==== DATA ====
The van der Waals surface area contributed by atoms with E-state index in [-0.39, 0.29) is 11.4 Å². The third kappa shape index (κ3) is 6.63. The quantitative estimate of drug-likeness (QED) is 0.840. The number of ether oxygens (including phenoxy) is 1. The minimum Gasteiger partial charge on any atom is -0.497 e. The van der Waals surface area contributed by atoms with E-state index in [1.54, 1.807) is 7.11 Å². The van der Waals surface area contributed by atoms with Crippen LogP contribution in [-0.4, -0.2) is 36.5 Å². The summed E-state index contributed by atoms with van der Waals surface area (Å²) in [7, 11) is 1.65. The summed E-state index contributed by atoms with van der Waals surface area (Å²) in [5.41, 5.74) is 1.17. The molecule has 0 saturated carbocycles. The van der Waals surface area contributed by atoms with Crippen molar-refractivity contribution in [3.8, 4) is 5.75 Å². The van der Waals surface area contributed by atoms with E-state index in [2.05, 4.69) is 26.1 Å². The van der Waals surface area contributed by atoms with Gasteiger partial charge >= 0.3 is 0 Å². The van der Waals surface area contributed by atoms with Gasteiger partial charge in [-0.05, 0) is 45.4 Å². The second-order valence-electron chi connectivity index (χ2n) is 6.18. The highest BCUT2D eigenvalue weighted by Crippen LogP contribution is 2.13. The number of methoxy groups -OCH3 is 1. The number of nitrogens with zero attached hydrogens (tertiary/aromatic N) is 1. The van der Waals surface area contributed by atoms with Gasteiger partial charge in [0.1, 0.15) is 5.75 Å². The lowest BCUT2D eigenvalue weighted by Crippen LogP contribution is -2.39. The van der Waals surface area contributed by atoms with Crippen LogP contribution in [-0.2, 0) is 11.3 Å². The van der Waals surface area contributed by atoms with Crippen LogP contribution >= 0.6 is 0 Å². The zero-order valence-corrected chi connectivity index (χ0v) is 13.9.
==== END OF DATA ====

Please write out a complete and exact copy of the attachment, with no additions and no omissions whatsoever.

The van der Waals surface area contributed by atoms with E-state index in [-0.39, 0.29) is 11.4 Å². The third kappa shape index (κ3) is 6.63. The quantitative estimate of drug-likeness (QED) is 0.840. The number of ether oxygens (including phenoxy) is 1. The minimum Gasteiger partial charge on any atom is -0.497 e. The van der Waals surface area contributed by atoms with E-state index in [1.54, 1.807) is 7.11 Å². The van der Waals surface area contributed by atoms with Crippen LogP contribution in [-0.4, -0.2) is 36.5 Å². The summed E-state index contributed by atoms with van der Waals surface area (Å²) in [7, 11) is 1.65. The summed E-state index contributed by atoms with van der Waals surface area (Å²) in [5.41, 5.74) is 1.17. The molecule has 0 saturated carbocycles. The van der Waals surface area contributed by atoms with Crippen molar-refractivity contribution in [3.8, 4) is 5.75 Å². The van der Waals surface area contributed by atoms with E-state index in [2.05, 4.69) is 26.1 Å². The van der Waals surface area contributed by atoms with Gasteiger partial charge >= 0.3 is 0 Å². The van der Waals surface area contributed by atoms with Gasteiger partial charge in [-0.05, 0) is 45.4 Å². The second-order valence-electron chi connectivity index (χ2n) is 6.18. The highest BCUT2D eigenvalue weighted by Crippen LogP contribution is 2.13. The number of methoxy groups -OCH3 is 1. The number of nitrogens with zero attached hydrogens (tertiary/aromatic N) is 1. The van der Waals surface area contributed by atoms with Gasteiger partial charge in [0.1, 0.15) is 5.75 Å². The lowest BCUT2D eigenvalue weighted by Crippen LogP contribution is -2.39. The van der Waals surface area contributed by atoms with Crippen LogP contribution in [-0.2, 0) is 11.3 Å². The van der Waals surface area contributed by atoms with Crippen LogP contribution >= 0.6 is 0 Å². The zero-order valence-corrected chi connectivity index (χ0v) is 13.9.